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Sjogren's syndrome

†What is Sjogren's syndrome

Sjogren's syndrome is defined as a syndrome of xerophthalmia (dry eyes) and xerostomia (dry mouth) due to immune destruction of endocrine glands, especially of the lacrimal and salivary glands. Two types of Sjogren's disease

1. Primary Sjogren's syndrome- Sicca complex (dry eyes and dry mouth) and extra glandular symptoms without any additional connective tissue disorder

2. Secondary Sjogren's syndrome- Sicca complex that occurs with another autoimmune disorder such as SLE, RA, or scleroderma.

History of Sjogren's syndrome

Henrick Sjogren was first credited for the discovery of the disease. As a resident on ophthalmology, he discovered women with rheumatism and corneal abrasion who could not produce tears when crying. He later published a paper, Keratoconjuctiva Sicca, describing this dysfunction. His paper did not receive a good report. However, he later did a series of 80 patients with the syndrome, the majority having arthritis. After which, Sjogren's syndrome received attention.


Incidence of Sjogren's syndrome


1-2 million people in the US. Prevalence of 1-3% of the population. Sjogren's disease is in the top 3 of rheumatic diseases behind systemic lupus erythematosis and rheumatoid arthritis. Primary Sjogren's disease has a ratio of 9:1 of women to men. Age range is from 40-60 with mean age of 52.7 yrs. However case reports have been seen in children. Etiology Pathogenesis of Sjogren's disease is believed to multifactorial. Known to be autoimmune, but studies have suggested that the disease process has been genetic, environmental and neurodendocrine.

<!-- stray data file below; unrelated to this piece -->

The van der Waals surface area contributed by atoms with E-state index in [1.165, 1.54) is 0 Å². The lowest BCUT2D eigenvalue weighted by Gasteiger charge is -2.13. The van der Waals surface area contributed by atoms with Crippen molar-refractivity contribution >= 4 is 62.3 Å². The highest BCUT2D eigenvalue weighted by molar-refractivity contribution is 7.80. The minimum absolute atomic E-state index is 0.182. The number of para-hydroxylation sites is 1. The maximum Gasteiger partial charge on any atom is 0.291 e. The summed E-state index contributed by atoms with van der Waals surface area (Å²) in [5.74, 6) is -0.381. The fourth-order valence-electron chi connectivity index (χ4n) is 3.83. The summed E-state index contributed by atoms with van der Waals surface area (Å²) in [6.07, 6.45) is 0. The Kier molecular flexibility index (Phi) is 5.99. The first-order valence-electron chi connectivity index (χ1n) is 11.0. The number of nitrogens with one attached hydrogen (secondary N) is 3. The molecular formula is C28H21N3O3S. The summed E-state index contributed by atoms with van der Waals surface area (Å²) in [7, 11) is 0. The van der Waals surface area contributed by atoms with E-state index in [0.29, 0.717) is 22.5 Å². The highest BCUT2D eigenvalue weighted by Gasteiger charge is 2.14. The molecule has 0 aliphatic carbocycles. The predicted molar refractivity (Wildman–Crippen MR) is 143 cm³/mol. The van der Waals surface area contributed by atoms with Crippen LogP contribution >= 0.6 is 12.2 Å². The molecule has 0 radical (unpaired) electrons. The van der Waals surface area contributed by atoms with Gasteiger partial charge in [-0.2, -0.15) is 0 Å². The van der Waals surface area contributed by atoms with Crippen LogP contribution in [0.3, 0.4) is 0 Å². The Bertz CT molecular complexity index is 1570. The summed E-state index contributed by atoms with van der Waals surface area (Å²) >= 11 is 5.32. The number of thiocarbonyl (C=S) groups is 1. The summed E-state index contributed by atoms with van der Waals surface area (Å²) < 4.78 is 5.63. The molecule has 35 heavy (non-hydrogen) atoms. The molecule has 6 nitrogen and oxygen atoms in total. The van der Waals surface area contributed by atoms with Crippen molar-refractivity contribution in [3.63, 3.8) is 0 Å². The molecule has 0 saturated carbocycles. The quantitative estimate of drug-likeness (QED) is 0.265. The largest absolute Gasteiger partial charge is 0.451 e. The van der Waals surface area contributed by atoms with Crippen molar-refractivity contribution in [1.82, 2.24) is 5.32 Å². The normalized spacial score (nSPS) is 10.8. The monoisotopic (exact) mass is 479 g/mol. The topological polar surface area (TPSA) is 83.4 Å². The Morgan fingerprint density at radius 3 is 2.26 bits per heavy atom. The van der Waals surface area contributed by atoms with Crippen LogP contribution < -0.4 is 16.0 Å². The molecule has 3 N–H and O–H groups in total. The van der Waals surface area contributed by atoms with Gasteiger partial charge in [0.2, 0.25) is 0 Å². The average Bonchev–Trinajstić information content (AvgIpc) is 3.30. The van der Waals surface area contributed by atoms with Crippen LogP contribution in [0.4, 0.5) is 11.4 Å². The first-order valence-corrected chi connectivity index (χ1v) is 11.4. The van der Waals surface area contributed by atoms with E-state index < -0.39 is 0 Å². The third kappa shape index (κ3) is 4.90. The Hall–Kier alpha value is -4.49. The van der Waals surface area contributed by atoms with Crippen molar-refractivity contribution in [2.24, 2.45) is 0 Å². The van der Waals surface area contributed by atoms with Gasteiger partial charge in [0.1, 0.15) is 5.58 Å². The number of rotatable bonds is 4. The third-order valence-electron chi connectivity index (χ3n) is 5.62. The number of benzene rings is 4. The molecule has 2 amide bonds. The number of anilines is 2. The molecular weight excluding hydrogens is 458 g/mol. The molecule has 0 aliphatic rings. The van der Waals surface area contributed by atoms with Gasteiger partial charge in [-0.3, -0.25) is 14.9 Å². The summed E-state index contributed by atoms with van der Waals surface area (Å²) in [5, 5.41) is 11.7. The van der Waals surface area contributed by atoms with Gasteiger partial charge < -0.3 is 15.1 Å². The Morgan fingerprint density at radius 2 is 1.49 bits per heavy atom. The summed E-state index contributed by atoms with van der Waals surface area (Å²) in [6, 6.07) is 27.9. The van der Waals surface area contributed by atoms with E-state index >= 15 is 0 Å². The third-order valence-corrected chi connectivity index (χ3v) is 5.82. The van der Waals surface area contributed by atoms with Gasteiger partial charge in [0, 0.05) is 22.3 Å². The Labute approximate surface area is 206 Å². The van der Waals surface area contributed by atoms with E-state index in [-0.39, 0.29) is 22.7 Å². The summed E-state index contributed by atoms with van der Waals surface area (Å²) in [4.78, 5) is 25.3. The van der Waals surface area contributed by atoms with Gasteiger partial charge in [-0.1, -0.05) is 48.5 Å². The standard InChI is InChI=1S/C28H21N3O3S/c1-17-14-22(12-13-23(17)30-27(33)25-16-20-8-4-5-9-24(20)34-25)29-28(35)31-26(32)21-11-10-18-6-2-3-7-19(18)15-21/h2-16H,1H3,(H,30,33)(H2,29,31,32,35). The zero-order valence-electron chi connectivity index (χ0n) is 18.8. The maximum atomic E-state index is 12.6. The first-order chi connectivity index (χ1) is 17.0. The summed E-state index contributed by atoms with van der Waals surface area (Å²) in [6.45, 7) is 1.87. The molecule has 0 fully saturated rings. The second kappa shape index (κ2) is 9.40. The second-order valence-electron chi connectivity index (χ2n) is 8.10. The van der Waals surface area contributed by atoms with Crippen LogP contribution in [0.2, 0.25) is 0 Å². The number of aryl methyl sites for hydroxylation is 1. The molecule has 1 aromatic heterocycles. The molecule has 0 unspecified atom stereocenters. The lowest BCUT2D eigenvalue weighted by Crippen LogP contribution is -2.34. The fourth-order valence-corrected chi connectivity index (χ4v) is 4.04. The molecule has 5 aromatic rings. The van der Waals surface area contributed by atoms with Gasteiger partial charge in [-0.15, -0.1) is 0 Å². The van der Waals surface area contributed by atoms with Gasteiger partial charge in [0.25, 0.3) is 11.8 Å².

Prognosis and Treatment of Sjogren's syndrome

Sjogren's syndrome is slow in its course, as with all autoimmune diseases. Therapy is to treat symptoms. However, the risk of lymphomas is high, and a concern for mortality from the disease. Symptomatic treatments include artificial tears, tear and salivary stimulators, immunosuppressive drugs, surgical procedures, salivary substitutions, humidification, PPI. One must also have frequent dental visits to care for dental caries, and treat infection of bacterial and fungal regularly.

Pilocarpine was the first FDA approved anti-muscarinic therapy proved useful for stimulation of tears and saliva. A next generation anti-muscarinic therapy Evoxac is also being used. It has less of the cardiac side effect of muscarinic therapy.

The systemic effects of all autoimmune diseases such as muscle pain, renal impairment and pulmonary involvement benefit from use of steroids and other immune modulators. However, these therapies have been proven not to help with the sicca symptoms of Sjogren's disease.

In conclusion, Sjogren's disease has many early ENT manifestations that may be encountered first by otolaryngologist. It is therefore important that the practicing otolaryngologist be aware of this disease and be able to diagnosis the disease. The otolaryngologist is also an important part of the multidisciplinary team by providing biopsies and aiding in treatment

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